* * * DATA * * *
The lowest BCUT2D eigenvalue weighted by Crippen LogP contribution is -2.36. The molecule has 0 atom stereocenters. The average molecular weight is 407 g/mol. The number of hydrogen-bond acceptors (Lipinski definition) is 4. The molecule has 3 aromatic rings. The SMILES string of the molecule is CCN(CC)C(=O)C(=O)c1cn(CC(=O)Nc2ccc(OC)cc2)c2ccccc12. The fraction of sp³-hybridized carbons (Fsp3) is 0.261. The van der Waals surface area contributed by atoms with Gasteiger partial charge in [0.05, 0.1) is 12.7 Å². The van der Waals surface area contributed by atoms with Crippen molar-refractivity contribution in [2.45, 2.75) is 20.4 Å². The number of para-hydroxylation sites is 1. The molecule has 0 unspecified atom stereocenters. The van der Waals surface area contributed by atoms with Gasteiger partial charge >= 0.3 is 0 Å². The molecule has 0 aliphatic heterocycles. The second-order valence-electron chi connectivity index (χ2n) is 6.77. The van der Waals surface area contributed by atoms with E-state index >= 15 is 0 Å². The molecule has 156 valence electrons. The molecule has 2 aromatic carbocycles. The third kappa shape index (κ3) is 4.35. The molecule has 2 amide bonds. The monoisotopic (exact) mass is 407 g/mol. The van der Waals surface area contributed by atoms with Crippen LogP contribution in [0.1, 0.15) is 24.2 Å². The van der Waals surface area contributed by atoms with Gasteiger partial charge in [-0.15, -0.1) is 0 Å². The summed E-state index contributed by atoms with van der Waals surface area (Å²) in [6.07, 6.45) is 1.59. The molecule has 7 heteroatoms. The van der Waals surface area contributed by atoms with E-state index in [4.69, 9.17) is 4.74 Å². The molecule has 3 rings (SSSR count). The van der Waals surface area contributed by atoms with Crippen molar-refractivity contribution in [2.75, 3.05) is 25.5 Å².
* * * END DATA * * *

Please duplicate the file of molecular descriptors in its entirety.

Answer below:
The lowest BCUT2D eigenvalue weighted by Crippen LogP contribution is -2.36. The molecule has 0 atom stereocenters. The average molecular weight is 407 g/mol. The number of hydrogen-bond acceptors (Lipinski definition) is 4. The molecule has 3 aromatic rings. The SMILES string of the molecule is CCN(CC)C(=O)C(=O)c1cn(CC(=O)Nc2ccc(OC)cc2)c2ccccc12. The fraction of sp³-hybridized carbons (Fsp3) is 0.261. The van der Waals surface area contributed by atoms with Gasteiger partial charge in [0.05, 0.1) is 12.7 Å². The van der Waals surface area contributed by atoms with Crippen molar-refractivity contribution in [2.45, 2.75) is 20.4 Å². The number of para-hydroxylation sites is 1. The molecule has 0 unspecified atom stereocenters. The van der Waals surface area contributed by atoms with Gasteiger partial charge >= 0.3 is 0 Å². The molecule has 0 aliphatic heterocycles. The second-order valence-electron chi connectivity index (χ2n) is 6.77. The van der Waals surface area contributed by atoms with E-state index >= 15 is 0 Å². The molecule has 156 valence electrons. The molecule has 2 aromatic carbocycles. The third kappa shape index (κ3) is 4.35. The molecule has 2 amide bonds. The monoisotopic (exact) mass is 407 g/mol. The van der Waals surface area contributed by atoms with Crippen LogP contribution in [0.1, 0.15) is 24.2 Å². The van der Waals surface area contributed by atoms with Gasteiger partial charge in [-0.15, -0.1) is 0 Å². The summed E-state index contributed by atoms with van der Waals surface area (Å²) in [6.07, 6.45) is 1.59. The molecule has 7 heteroatoms. The van der Waals surface area contributed by atoms with E-state index in [4.69, 9.17) is 4.74 Å². The molecule has 3 rings (SSSR count). The van der Waals surface area contributed by atoms with Crippen molar-refractivity contribution in [2.75, 3.05) is 25.5 Å².